GOP celebrates overhaul of decades-old tax structure

Why This Matters:
Whether or not one believes they will benefit from the tax overhaul may depend on the
differences between two political parties, missing data and faith in the future.
For many Americans, there is little faith left and disenchantment with both main parties.

WASHINGTON, D.C. — The Republican Party has delivered a “big, beautiful tax cut for Christmas” according to President Donald Trump.
Following the House of Representatives’ concurring vote on Wednesday morning, the president also stated, “America is back to winning again.” President Trump signed the Tax Cuts & Jobs Act into law on Friday.
The law goes into effect in 2018, meaning taxpayers won’t see changes in filing until 2019.
The bill passed the House of Representatives Tuesday evening 227 to 203 along party lines with 12 Republicans siding with the 191 Democrats. Early Wednesday morning, the Tax Cuts & Jobs Act passed the Senate along party lines, 51 to 48. Sen. Marco Rubio, R-Fla., made a final effort to push for larger tax credits for working families. With the Senate GOP agreeing and passing an amended bill, the House reconvened later on Wednesday to concur — this time 224 to 201. The breakdown of the concurring vote still had 12 Republicans voting against it. In the second round, three Republicans opted not to vote and were joined by four Democrats also opting out.

The 12 Defiant GOP
The majority of the Republicans voting “no” were from New York and New Jersey.
According to reports by major media outlets, the concerns of the nine New York/New Jersey Republicans were centered largely on the $10,000 cap on state and local tax (SALT) deductions. Two representatives from California face stiff opposition by Democrats in their districts.
Representatives Darrell Issa and Dana Rohranbacher both represent districts encompassing parts of Orange County with Issa’s district also including part of San Diego. Issa was quoted recently by Bloomberg Media as stating changes to the tax bill, “do not go far enough to guarantee tax relief for constituents in my district.”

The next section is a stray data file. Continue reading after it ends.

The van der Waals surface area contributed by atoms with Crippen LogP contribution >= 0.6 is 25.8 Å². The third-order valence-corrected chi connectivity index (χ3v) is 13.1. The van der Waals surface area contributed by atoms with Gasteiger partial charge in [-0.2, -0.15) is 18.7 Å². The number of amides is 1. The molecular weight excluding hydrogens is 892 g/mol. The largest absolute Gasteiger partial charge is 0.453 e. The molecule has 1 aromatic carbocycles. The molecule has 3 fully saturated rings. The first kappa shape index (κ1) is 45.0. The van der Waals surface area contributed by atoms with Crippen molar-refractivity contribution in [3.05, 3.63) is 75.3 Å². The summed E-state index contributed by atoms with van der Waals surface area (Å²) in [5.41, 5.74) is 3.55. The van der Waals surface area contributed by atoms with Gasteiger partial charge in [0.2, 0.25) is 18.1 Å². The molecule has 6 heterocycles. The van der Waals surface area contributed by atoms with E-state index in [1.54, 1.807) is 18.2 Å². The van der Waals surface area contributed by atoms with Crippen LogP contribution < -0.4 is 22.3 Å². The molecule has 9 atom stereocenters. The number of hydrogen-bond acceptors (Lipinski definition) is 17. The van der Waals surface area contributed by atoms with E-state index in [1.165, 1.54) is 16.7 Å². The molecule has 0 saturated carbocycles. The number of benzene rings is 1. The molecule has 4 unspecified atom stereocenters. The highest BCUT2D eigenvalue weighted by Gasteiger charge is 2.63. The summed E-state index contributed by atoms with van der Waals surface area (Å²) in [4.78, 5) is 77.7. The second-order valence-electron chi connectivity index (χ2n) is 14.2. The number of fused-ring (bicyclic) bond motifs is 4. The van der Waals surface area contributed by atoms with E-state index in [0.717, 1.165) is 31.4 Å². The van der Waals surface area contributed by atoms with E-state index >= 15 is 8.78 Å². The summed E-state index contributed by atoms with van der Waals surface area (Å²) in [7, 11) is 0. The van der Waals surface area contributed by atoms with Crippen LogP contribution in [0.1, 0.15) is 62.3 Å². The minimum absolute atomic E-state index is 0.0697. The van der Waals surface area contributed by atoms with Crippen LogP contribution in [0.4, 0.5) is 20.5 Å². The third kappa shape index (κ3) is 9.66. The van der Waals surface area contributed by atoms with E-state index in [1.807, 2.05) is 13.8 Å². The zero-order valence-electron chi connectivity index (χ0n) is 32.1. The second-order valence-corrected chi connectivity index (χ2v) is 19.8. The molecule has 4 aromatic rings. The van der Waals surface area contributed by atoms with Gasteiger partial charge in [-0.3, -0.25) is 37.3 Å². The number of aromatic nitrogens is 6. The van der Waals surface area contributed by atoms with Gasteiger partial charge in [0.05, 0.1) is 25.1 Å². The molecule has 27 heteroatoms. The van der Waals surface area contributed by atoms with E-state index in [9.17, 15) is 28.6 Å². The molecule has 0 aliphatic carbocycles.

Congressman Walter Jones of North Carolina has opposed GOP leaders on crucial votes. With regard to the tax bill, Jones has expressed concern the bill will exacerbate the national debt.

Duckworth’s Senate Vote Stance
Sen. Tammy Duckworth, D-IL, issued the following statement prior to the Wednesday early morning Senate vote: “I’ve long said we need to reform our tax system, but it can’t just help mega-corporations and Donald Trump’s friends and family—it needs to focus on the small businesses that drive our state’s economy and hardworking families as well. This shoddy legislation does neither. It’s an absolutely shameful display of Republicans’ priorities that gives permanent tax cuts to those who don’t need them and writes provisions appearing to benefit everyone else with disappearing ink, once again forcing hardworking Americans to hand over their hard-earned pay so the wealthiest people in this country can get tax breaks they don’t need at taxpayer expense. It also leaves the small businesses that power Illinois’s economy at a competitive disadvantage and will double-tax Illinoisans by limiting the state and local tax deduction that millions of working families rely on. This is a bad deal for our state and for everyone who isn’t a multi-millionaire, tax lawyer or corporate CEO.”

LaHood On Tax Relief and The National Deficit
Congressman Darin LaHood, R-Peoria, countered Duckworth’s statement in that much of what the Democrats have been stating since the beginning of the tax reform debate has been misleading and in many cases not true.
LaHood said one goal of the tax reform was giving more money back to middle class and lower middle class families. The second goal is getting the economy thriving again.
“If you look at the last eight years with Obama, the highest growth rate we ever had was 1.8 percent,” LaHood told the Voice in a Wednesday morning interview. “It was between 1.3 and 1.8. It needs to be stated we had a financial crisis or meltdown and two wars we were fighting. But it was very stagnant and anemic. When you don’t have growth, you don’t have money coming in. Government doesn’t make money; we take it from the private sector; individuals. So our goal is to get the growth rate at 3 or 4   percent growth.”
LaHood noted that there has indeed been 3 percent or slightly higher growth the past three quarters of 2017.
“We’ve brought more money into the U.S. Treasury this year than the last three years combined,” he said.